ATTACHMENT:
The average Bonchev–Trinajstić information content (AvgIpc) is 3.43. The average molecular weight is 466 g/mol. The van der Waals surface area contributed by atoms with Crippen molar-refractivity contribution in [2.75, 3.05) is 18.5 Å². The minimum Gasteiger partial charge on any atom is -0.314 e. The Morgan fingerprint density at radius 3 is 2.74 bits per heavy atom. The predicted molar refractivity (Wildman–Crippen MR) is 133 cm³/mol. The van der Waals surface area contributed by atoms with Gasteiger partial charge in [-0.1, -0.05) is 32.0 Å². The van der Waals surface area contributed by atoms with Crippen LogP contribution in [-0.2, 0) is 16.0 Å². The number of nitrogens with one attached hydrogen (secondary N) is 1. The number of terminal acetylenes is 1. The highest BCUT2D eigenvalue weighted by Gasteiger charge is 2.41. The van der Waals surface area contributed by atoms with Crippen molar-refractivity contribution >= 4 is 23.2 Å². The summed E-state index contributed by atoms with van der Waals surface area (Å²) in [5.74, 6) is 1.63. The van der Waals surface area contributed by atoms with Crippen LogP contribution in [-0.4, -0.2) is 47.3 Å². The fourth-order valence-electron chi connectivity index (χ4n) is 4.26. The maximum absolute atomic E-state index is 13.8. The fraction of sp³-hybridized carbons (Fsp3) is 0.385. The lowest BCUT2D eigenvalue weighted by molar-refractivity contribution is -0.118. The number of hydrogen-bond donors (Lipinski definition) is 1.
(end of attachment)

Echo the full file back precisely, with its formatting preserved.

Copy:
The average Bonchev–Trinajstić information content (AvgIpc) is 3.43. The average molecular weight is 466 g/mol. The van der Waals surface area contributed by atoms with Crippen molar-refractivity contribution in [2.75, 3.05) is 18.5 Å². The minimum Gasteiger partial charge on any atom is -0.314 e. The Morgan fingerprint density at radius 3 is 2.74 bits per heavy atom. The predicted molar refractivity (Wildman–Crippen MR) is 133 cm³/mol. The van der Waals surface area contributed by atoms with Gasteiger partial charge in [-0.1, -0.05) is 32.0 Å². The van der Waals surface area contributed by atoms with Crippen LogP contribution in [-0.2, 0) is 16.0 Å². The number of nitrogens with one attached hydrogen (secondary N) is 1. The number of terminal acetylenes is 1. The highest BCUT2D eigenvalue weighted by Gasteiger charge is 2.41. The van der Waals surface area contributed by atoms with Crippen molar-refractivity contribution >= 4 is 23.2 Å². The summed E-state index contributed by atoms with van der Waals surface area (Å²) in [5.74, 6) is 1.63. The van der Waals surface area contributed by atoms with Crippen LogP contribution in [-0.4, -0.2) is 47.3 Å². The fourth-order valence-electron chi connectivity index (χ4n) is 4.26. The maximum absolute atomic E-state index is 13.8. The fraction of sp³-hybridized carbons (Fsp3) is 0.385. The lowest BCUT2D eigenvalue weighted by molar-refractivity contribution is -0.118. The number of hydrogen-bond donors (Lipinski definition) is 1.